What were you thinking?
I wrote this poem when I was young and raw, and now that the Good Lord has seen fit to put some age on me, I often stop and reflect on bygone days. It’s said that oldtimers regularly do this sort of thing. And why not?
When you think of the good times, it brings a smile to your face. While, if you reflect on mistakes, it brings a sigh of relief and a thankfulness that God put his loop around you and drug you to safety out of the muddy bog.
But that brings a bit of responsibility to you also. While the Lord was keeping you safe in spite of yourself, He was also instilling a wisdom that you are obligated to pass on to the younger generation. Not that they are always open to receiving, yet the mere method of relating these past indiscretions floods across their being and inevitably a certain amount seeps in.
Thus, revealing the age old question, “How did old cowboys get to be old cowboys?” Well, for starters, they have that “never quit” mentality and also by, “Not by being stupid!”
So, as the Good Lord allows us a chance to grow in age and wisdom where we have the ability to reflect on bygone days, we find that we can be thankful that our paths were guided by our God and that we now have the ability to share this wisdom with the young whippersnappers that are prone to making the same mistakes we embraced in our youth.
The main character in this story is Tom Blasingame, but first I must tell you about his brother Nash Blasingame. Nash accompanied Tom on his trip to Texas from Oklahoma when they were just teenagers.
Nash and his wife Aunt Ann helped raise my ol’ Pard, Freddie Scott Dunham. These two brothers came to Texas and embraced the cowboy way of life, following the cowboy code and living up to the mantra of “never quit.” This poem was inspired by a quote from Tom Blasingame.
Tom was a cowboy on the JA ranch that is located in the Panhandle of Texas just off the Cap Rock in the Palo Dura Canyon. A partnership of John Adair and the famous Texas pioneer, Charles Goodnight, founded the JA Ranch in the mid 1877’s. Charley died December 12, 1929. Tom Blassingame rode into the JAs in 1916. He cowboyed on the JA and other ranches for 73 years.
Tom married his wife Eleanor in 1933 and moved her to the Cherokee Camp on the JA. But Eleanor declined to stay at the remote camp without electricity or running water and Tom moved her to Claude, Texas. Tom rode some forty miles into Claude for a visit and was later asked in an interview what he thought about when he made those trips? Tom’s reply was the inspiration for this poem.
He said, “Why, I wasn’t thinkin’ about anything. I was just enjoyin’ the ride.”
This is Tom’s final chapter an old cowboy on the JA ranch got on his horse at daybreak on December 27, 1989. He was born in 1898 and was 91 years old and he was recognized as the oldest living cowboy at the time.
Tom Blasingame was living at the JA’s Campbell Creek Camp down in the Palo Dura Canyon. He rode out to do his regular daily tasks of checkin’ windmills and watergaps on Bullrun Creek. At some point, he stepped off his mount and lay down on a grassy knoll, crossed his arms over his chest and died. Now, that was how he lived, quiet and uncomplicated, and he was buried just the way he lived. His gray horse was saddled, and his boots put in the stirrups backward to signify that” his empty saddle would be a tough place to fill.”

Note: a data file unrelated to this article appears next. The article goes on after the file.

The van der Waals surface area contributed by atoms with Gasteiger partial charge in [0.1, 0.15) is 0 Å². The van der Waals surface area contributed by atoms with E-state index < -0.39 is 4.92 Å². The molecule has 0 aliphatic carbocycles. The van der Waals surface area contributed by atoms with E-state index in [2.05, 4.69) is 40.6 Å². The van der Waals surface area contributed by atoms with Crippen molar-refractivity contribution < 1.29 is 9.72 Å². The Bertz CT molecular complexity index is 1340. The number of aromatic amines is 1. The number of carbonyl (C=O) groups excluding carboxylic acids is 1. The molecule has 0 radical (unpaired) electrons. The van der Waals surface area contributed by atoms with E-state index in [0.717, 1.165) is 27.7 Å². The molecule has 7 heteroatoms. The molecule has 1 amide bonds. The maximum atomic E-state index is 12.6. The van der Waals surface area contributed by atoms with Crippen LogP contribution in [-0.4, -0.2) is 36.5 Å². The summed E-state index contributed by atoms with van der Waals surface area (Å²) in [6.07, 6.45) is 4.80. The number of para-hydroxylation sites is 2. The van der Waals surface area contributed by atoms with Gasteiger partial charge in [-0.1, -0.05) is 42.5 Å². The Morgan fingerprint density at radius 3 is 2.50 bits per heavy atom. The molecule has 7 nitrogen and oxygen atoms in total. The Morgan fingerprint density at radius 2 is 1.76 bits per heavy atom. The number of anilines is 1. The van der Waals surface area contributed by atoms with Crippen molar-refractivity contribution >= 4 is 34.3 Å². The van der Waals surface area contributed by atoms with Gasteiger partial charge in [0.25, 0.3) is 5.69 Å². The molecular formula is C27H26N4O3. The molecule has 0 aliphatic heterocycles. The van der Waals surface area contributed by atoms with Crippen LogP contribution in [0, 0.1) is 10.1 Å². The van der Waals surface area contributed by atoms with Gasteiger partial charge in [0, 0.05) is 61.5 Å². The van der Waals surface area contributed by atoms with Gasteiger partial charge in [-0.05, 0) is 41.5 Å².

Then the procession rode to the JA Cemetery, located in Goodnight, Texas, in full cowboy style for his burial.
This is a poem I wrote to honor Tom Blassingame and other old cowboys.
What Were You
He sat horseback hearin’ the cattle bawl,
good medicine…these days in early fall,
memories of old times he would recall.
Shore made him teary eyed!
The peaceful quiet at early break-o-day,
a winter’s morn when ponies tend to play,
sittin’ horseback, as the Lord guides your way.
The sudden crash of early springtime storms,
a warm day with honeybees in their swarms,
daybreak’s chill that hot cup of coffee warms.
Wal, what were you thinkin’?
The beauty of the summer flowers that grow,
the clear crisp nights with twinklin’ stars all a-glow,
while cool, windin’ creeks tumble an’ flow.
Late summer’s dry an’ heat will scorch the land,
dry skies with gusty winds an’ hot blowin’ sand,
waterholes, stagnant an’ dry, taunt the cowhand.
Dang! What were you thinkin’?
The welcome crisp cool of an autumn night,
as you sit by the chuck wagon’s campfire light,
the fall gather an’ all seems to be right.
Cattle shipped an’ the wagon has come back,
Christmas time stars in skies of inky black,
jolly old Saint Nick with his loaded pack.
Whew! What were you thinkin’?
The Baby Jesus wrapped in swaddlin’ clothes,
and now, Mary’s sweet, radiant smile glows,
Angels sing praises as shepherds repose.
That day long ago when you took a wife,
the lovely smile as she birthed a new life,
kids an’ grandkids help you deal with all strife.
My, what were you thinkin’?
You stop an’ ponder back over the years,
how the Lord helped you overcome your fears,
as you remember, an’ blink back the tears.
You worked an’ played in the open air,
both hard times an’ good times came to you there,
it was shore easy to live your life square.
It’s been a good life with wife by your side,
not everything got done, but you shore tried,
an’ now it’s dang hard to contain your pride.
Shucks, what were you thinkin’?
Why, I warn’t thinkin’ about nothin’ atall,
That’s how it is when you’ve got it all,
An’ life is too short to think of a fall.
Heck! I’ve just been enjoyin’ the RIDE!!
© 2012, Ol’ Jim Cathey
Thank you to the western men and women that developed our western heritage.
God bless each of you and God Bless America!